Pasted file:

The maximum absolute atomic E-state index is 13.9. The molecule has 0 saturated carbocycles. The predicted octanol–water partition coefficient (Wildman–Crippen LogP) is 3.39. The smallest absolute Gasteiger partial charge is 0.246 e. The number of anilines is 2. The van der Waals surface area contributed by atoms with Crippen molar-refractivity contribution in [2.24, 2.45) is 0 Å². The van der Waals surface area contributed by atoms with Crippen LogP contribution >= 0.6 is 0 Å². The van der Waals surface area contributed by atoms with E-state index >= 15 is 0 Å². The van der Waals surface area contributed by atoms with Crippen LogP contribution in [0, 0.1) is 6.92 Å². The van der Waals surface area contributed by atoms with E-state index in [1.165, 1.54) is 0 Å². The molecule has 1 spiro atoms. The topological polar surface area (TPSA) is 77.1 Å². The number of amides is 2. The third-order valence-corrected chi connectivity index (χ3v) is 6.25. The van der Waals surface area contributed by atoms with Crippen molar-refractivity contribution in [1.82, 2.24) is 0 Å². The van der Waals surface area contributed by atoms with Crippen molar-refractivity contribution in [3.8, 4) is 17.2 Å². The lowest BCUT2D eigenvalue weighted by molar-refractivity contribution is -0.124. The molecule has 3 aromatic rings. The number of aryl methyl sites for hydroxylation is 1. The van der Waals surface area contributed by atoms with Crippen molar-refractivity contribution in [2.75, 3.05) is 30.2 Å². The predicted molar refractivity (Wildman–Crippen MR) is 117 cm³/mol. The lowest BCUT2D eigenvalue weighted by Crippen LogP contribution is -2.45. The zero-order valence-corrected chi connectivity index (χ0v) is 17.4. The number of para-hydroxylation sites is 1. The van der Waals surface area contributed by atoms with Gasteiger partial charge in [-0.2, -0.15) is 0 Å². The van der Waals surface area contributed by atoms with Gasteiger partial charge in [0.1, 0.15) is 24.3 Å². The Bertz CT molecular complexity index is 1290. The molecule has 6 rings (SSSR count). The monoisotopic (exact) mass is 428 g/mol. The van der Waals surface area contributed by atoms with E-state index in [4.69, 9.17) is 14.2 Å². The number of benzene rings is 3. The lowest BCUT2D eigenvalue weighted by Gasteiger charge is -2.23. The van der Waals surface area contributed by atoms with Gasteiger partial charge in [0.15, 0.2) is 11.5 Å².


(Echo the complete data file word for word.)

The maximum absolute atomic E-state index is 13.9. The molecule has 0 saturated carbocycles. The predicted octanol–water partition coefficient (Wildman–Crippen LogP) is 3.39. The smallest absolute Gasteiger partial charge is 0.246 e. The number of anilines is 2. The van der Waals surface area contributed by atoms with Crippen molar-refractivity contribution in [2.24, 2.45) is 0 Å². The van der Waals surface area contributed by atoms with Crippen LogP contribution >= 0.6 is 0 Å². The van der Waals surface area contributed by atoms with E-state index >= 15 is 0 Å². The van der Waals surface area contributed by atoms with Crippen LogP contribution in [0, 0.1) is 6.92 Å². The van der Waals surface area contributed by atoms with E-state index in [1.165, 1.54) is 0 Å². The molecule has 1 spiro atoms. The topological polar surface area (TPSA) is 77.1 Å². The number of amides is 2. The third-order valence-corrected chi connectivity index (χ3v) is 6.25. The van der Waals surface area contributed by atoms with Crippen molar-refractivity contribution in [1.82, 2.24) is 0 Å². The van der Waals surface area contributed by atoms with Crippen molar-refractivity contribution in [3.8, 4) is 17.2 Å². The lowest BCUT2D eigenvalue weighted by molar-refractivity contribution is -0.124. The molecule has 3 aromatic rings. The number of aryl methyl sites for hydroxylation is 1. The van der Waals surface area contributed by atoms with Crippen molar-refractivity contribution in [2.75, 3.05) is 30.2 Å². The predicted molar refractivity (Wildman–Crippen MR) is 117 cm³/mol. The lowest BCUT2D eigenvalue weighted by Crippen LogP contribution is -2.45. The zero-order valence-corrected chi connectivity index (χ0v) is 17.4. The number of para-hydroxylation sites is 1. The van der Waals surface area contributed by atoms with Gasteiger partial charge in [-0.2, -0.15) is 0 Å². The van der Waals surface area contributed by atoms with Gasteiger partial charge in [0.1, 0.15) is 24.3 Å². The Bertz CT molecular complexity index is 1290. The molecule has 6 rings (SSSR count). The monoisotopic (exact) mass is 428 g/mol. The van der Waals surface area contributed by atoms with E-state index in [4.69, 9.17) is 14.2 Å². The number of benzene rings is 3. The lowest BCUT2D eigenvalue weighted by Gasteiger charge is -2.23. The van der Waals surface area contributed by atoms with Gasteiger partial charge in [0.15, 0.2) is 11.5 Å².